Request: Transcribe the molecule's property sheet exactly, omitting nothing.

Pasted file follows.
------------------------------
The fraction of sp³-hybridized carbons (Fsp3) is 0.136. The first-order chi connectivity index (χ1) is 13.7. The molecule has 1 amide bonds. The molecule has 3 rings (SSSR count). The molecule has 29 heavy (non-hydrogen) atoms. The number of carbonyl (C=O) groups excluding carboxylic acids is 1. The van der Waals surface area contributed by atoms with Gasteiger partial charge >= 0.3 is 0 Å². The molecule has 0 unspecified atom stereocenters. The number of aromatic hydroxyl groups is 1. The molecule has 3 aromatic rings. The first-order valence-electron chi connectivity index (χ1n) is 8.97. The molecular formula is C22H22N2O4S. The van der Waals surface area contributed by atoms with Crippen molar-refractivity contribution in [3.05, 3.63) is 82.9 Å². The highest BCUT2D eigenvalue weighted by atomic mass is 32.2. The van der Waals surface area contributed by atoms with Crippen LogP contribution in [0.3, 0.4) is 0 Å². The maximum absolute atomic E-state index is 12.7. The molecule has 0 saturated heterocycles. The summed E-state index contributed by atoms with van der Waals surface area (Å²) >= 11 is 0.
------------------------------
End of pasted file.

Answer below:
The fraction of sp³-hybridized carbons (Fsp3) is 0.136. The first-order chi connectivity index (χ1) is 13.7. The molecule has 1 amide bonds. The molecule has 3 rings (SSSR count). The molecule has 29 heavy (non-hydrogen) atoms. The number of carbonyl (C=O) groups excluding carboxylic acids is 1. The van der Waals surface area contributed by atoms with Gasteiger partial charge >= 0.3 is 0 Å². The molecule has 0 unspecified atom stereocenters. The number of aromatic hydroxyl groups is 1. The molecule has 3 aromatic rings. The first-order valence-electron chi connectivity index (χ1n) is 8.97. The molecular formula is C22H22N2O4S. The van der Waals surface area contributed by atoms with Crippen molar-refractivity contribution in [3.05, 3.63) is 82.9 Å². The highest BCUT2D eigenvalue weighted by atomic mass is 32.2. The van der Waals surface area contributed by atoms with Crippen LogP contribution in [0.3, 0.4) is 0 Å². The maximum absolute atomic E-state index is 12.7. The molecule has 0 saturated heterocycles. The summed E-state index contributed by atoms with van der Waals surface area (Å²) >= 11 is 0.